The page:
We present an update and a video about the successful design, construction, and testing in a vacuum chamber by Honeybee Robotics of a prototype PlanetVac system, a new planetary surface sampling technique, sponsored by The Planetary Society. PlanetVac is a reliable system that effectively vacuums up planetary surface materials.
Two spacecraft launched for Mars this month: Mars Orbiter Mission on November 5, and MAVEN on November 18. MAVEN is now on an interplanetary trajectory, while Mars Orbiter Mission is still in Earth orbit and will not depart for Mars until the end of the month. A lot of people are asking me: why the difference? Here's your answer, with input from Dave Doody.
MAVEN is just about to launch! The mission has just released their launch press kit. This post summarizes the press kit's high points, and hopefully answers most of your questions about NASA's next Mars orbiter, scheduled for liftoff Monday at 10:28 PT / 13:28 ET / 18:28 UT.
Planetary Radio: Looking for Intelligence in a Flash
The All-Sky OSETI Search Gets Even Better
An update on the Planetary Society's improved Optical SETI search, with Harvard's Paul Horowitz and Curtis Mead.
Power From the Isotopes
The United States is trying to generate plutonium fuel for the first time in 25 years. Will it succeed?
We report on the current state of Plutonium-238 production in the United States, a crucial fuel source for planetary exploration spacecraft.
Posted by Bruce Betts on 2013/10/15 11:27 CDT
An update from Yale’s Debra Fischer about the Alpha Centauri planet hunt, partially sponsored by The Planetary Society, as well as her team’s efforts to remove “noise” from parent stars to help find exoplanets.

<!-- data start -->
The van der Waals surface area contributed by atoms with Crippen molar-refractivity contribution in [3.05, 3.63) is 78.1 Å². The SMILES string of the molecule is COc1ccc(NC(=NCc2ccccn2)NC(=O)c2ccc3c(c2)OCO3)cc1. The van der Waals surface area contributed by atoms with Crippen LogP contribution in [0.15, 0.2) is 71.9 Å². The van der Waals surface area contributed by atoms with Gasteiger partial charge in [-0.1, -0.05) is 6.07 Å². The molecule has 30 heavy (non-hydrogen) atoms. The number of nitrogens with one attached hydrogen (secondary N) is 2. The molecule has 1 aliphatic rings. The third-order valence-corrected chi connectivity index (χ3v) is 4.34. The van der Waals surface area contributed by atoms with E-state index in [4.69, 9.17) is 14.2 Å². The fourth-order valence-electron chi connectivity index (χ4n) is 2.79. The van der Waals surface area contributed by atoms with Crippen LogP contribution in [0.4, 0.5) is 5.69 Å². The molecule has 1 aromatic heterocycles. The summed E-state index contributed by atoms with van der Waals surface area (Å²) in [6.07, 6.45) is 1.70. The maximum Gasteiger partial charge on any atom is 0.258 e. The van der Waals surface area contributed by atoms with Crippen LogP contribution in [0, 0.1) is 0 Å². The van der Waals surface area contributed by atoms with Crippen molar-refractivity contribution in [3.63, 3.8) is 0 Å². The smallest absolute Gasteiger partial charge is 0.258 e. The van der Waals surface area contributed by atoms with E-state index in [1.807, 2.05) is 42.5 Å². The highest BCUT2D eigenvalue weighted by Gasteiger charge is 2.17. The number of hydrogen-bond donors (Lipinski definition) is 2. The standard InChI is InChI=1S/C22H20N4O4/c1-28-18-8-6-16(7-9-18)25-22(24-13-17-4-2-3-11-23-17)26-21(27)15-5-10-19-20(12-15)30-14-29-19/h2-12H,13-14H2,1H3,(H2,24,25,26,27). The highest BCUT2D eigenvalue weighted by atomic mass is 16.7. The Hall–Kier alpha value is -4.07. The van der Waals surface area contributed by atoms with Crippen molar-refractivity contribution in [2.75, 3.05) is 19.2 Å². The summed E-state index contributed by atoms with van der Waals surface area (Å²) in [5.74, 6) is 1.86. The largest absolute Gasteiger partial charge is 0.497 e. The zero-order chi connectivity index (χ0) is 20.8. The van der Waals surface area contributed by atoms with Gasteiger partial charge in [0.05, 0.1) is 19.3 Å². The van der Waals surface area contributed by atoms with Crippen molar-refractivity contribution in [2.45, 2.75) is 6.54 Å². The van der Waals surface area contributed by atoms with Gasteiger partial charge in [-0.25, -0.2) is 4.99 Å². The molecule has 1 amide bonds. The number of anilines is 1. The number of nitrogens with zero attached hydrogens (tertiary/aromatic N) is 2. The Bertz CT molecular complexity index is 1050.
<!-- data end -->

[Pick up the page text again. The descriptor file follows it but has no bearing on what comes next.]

Our Improved Optical Search for ET
New hardware processes terabytes of data every second
Posted by Bruce Betts on 2013/10/08 11:15 CDT
The Planetary Society Optical SETI (OSETI) Telescope was successfully upgraded and fully tested, and is now fully operational looking for aliens. Here are some updates on the performance and progress. In summary, the upgraded telescope is performing just as hoped and is scanning the skies.
Watch LADEE Launch to the Moon with The Planetary Society
Live Webcast Begins HERE at 7:30pm PDT / 10:30pm EDT
Posted by Mat Kaplan on 2013/09/06 08:45 CDT
Starting at 7:30pm PDT/10:30pm EDT, we will webcast a special event around the launch of NASA's next lunar spacecraft. Watch our special coverage with lunar scientists and live video from the launch site, as well as NASA TV footage of the launch itself.
Caution: Spacecraft Under Construction
Visiting JPL's high bay clean room with NASA Administrator Charles Bolden
Join Emily Lakdawalla and Mat Kaplan inside JPL's High Bay 1, where two Earth-revealing missions are being readied for launch.
Posted by Mat Kaplan on 2013/08/13 10:51 CDT
This week's Planetary Radio talks with the head of the NASA Innovative Advanced Concepts Program about its mission and 12 newly-funded projects that could change the world.
PlanetVac Moving Forward
Meet the Team and Learn What They are Doing
Meet the PlanetVac team and learn their general plan and what they are doing now. PlanetVac is a newly started Planetary Society and Honeybee Robotics project to test a pneumatic system to sample planetary surfaces.
PlanetVac Project Underway
Planetary Society Sponsored Surface Sampling Project
The Planetary Society's PlanetVac project with Honeybee Robotics is now fully underway. Here we provide a just released statement by Honeybee, and an introduction to this lab test of a new planetary surface sampling system.
Arecibo Observatory is known for its 1000-foot diameter telescope and its appearances in Goldeneye and Contact. Aside from battling Bond villains and driving red diesel Jeeps around the telescope (grousing at the site director about the funding status of projects is optional), several hundred hours a year of telescope time at Arecibo go toward radar studies of asteroids.
Astronomy Enters a New Era
Join us for a live webcast about thrilling new tools that will come online in the next decade.
A live conversation about just a few of the powerful new instruments that will revolutionize our knowledge of the cosmos once again.